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Source: Zelle Facebook

Zelle IRS Rules Are Changing in 2022, No New Taxes Are Due

Kathryn Underwood - Author
By

Jan. 10 2022, Published 1:23 p.m. ET

Zelle, a third-party payment app that enables convenient mobile transactions, will see some changes in 2022. Clearly, people are using the service. In 2020, Zelle reached a record $307 billion sent in 1.2 billion transactions. Is any of the money taxable by the IRS?

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During the second half of 2021, some rumors circulated about the IRS changing the tax code regarding Zelle, Cash App, PayPal, Venmo, and other third-party payment processors. However, it’s important to know that for Zelle’s IRS rule changes in 2022, no new taxes are being levied. There will only be changes to the reporting requirements.

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Source: Zelle Twitter

Zelle enables mobile payments between parties and will now have to report customer income above $600 to the IRS.

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Zelle will have to report income over $600.

The new policy instituted by the IRS might have upset some people, but there isn't an increase in taxes on income from Zelle and similar apps. What’s changing is the requirement for reporting. Zelle and all other third-party payment companies must now report income over $600 to the IRS, explained CNet.

Prior to the change implemented through a section of the 2021 American Rescue Plan, third-party payment platforms only needed to report income above $20,000 with at least 200 commercial transactions per year to the IRS. Starting with the 2022 tax year, Zelle and Venmo will report income over $600 to the IRS and provide a 1099-K to the taxpayer.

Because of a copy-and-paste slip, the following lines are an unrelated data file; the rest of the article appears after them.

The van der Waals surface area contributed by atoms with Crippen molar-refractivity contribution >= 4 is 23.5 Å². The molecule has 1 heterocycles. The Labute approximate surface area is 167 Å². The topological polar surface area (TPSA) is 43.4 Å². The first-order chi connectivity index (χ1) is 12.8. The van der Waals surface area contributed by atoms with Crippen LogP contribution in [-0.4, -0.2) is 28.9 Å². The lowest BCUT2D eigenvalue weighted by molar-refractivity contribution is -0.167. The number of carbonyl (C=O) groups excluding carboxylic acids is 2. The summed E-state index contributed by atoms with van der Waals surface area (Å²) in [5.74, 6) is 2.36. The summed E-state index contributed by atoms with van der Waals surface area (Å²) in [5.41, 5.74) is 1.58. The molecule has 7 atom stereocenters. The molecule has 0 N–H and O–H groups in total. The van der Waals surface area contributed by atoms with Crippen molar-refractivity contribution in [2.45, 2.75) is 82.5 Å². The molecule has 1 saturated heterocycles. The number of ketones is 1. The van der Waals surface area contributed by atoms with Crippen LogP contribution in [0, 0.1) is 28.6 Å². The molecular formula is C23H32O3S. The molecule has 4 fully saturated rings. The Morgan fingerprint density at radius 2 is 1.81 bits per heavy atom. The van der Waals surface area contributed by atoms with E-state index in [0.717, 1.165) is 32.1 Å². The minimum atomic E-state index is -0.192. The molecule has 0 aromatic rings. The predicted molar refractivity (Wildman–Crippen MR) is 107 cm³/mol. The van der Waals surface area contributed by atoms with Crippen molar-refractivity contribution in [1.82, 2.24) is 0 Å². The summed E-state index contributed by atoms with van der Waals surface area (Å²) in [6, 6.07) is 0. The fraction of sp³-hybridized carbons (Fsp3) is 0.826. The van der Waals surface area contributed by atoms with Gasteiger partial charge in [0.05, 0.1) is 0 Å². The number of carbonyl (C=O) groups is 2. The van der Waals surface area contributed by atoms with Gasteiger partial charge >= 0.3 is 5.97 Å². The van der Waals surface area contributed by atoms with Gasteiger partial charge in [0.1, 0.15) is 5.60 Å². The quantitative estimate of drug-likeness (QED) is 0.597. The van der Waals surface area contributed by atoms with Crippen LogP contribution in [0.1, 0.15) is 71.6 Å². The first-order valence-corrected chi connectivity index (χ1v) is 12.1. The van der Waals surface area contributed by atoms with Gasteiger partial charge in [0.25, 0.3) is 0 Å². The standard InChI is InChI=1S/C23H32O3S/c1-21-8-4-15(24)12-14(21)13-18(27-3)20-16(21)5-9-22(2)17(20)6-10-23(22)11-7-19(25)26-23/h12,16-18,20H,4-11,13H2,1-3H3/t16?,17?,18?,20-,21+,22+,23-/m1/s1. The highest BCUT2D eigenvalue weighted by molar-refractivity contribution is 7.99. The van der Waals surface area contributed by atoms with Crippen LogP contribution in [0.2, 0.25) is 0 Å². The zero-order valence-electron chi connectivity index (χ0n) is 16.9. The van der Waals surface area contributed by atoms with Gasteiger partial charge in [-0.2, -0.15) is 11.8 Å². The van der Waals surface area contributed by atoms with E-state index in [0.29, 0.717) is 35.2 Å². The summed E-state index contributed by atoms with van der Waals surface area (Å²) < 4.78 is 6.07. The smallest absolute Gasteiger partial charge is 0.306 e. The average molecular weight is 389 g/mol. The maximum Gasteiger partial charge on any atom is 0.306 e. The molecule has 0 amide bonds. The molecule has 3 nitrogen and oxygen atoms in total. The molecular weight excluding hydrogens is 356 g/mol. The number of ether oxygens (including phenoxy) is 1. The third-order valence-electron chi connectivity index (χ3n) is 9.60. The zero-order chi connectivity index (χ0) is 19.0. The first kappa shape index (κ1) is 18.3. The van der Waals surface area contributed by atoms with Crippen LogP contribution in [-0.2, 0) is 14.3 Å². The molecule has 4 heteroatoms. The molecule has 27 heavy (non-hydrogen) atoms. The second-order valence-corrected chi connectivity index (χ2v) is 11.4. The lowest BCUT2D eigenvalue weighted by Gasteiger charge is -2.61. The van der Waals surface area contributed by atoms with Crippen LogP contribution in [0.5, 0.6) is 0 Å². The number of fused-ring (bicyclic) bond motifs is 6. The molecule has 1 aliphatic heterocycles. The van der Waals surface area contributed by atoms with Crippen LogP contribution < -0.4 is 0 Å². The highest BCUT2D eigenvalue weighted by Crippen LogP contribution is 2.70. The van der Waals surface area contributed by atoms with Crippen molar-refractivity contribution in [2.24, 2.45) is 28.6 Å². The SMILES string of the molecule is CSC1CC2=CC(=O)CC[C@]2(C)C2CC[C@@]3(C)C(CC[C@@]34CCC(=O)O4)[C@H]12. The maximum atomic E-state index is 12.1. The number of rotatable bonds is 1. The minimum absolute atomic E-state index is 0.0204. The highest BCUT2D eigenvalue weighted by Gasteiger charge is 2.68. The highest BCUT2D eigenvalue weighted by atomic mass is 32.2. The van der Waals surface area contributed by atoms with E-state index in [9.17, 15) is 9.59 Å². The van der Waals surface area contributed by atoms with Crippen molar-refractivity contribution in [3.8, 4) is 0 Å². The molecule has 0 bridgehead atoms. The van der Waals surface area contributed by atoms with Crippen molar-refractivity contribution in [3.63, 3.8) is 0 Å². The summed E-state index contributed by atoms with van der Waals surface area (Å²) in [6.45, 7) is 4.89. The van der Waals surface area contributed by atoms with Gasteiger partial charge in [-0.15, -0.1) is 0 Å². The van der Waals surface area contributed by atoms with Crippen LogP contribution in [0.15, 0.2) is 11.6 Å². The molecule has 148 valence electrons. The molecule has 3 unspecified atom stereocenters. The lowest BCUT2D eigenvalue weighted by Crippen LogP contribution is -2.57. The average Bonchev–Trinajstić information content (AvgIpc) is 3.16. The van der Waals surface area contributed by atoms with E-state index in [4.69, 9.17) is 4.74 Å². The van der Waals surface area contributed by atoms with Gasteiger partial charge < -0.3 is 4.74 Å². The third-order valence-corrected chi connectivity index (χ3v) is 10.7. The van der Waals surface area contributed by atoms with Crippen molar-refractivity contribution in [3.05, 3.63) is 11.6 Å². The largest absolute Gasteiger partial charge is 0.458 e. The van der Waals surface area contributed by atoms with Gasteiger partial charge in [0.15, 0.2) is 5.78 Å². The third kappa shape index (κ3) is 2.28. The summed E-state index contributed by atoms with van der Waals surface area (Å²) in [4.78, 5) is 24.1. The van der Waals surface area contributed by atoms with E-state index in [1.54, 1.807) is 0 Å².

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Why isn't there a new tax?

People who are worried about additional taxation can relax because self-employed individuals were already required to report earnings. Whether they receive them through a third-party platform like Zelle or any other means, it’s up to the self-employed person or freelancer to maintain records and pay taxes on earned income.

The IRS wants to keep closer tabs on taxpayers and essentially, collect more in tax revenues. As the agency stated on its website, “Third party information reporting has been shown to increase voluntary tax compliance and improve collections and assessments within IRS.”

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When will the Zelle tax reporting change take effect?

For Zelle and all other third-party payment processors, the changes don’t apply to 2021 taxes, which will be filed this spring. The reporting change will take effect for the 2022 taxable year. So, small-business owners will want to keep detailed records on their payment app income going forward.

Which transactions are taxable?

Since many people use platforms like Zelle and PayPal for both business and personal purposes, they might wonder which transactions on those platforms will be taxable. Fortunately, your personal transactions on these apps aren't subject to taxation—only business transactions apply.

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One way to avoid confusion would be to have separate payment platforms or accounts for business and personal reasons. However, even if you conduct business in the same account as your personal one, you can keep careful records to categorize transactions.

Taxable transactions would include anything where you sold goods or services to another party. This might be income from a small business or a side hustle.

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For Rent
Source: Getty

Peer-to-peer non-business transactions, such as splitting the rent, will not be reportable as taxable income.

Non-taxable transactions on Zelle and other platforms include:

  • Payments for splitting rent or utilities with a roommate

  • Income from selling personal property at a loss (reselling old furniture for less than you paid)

  • Payments from friends for sharing the cost of dinner

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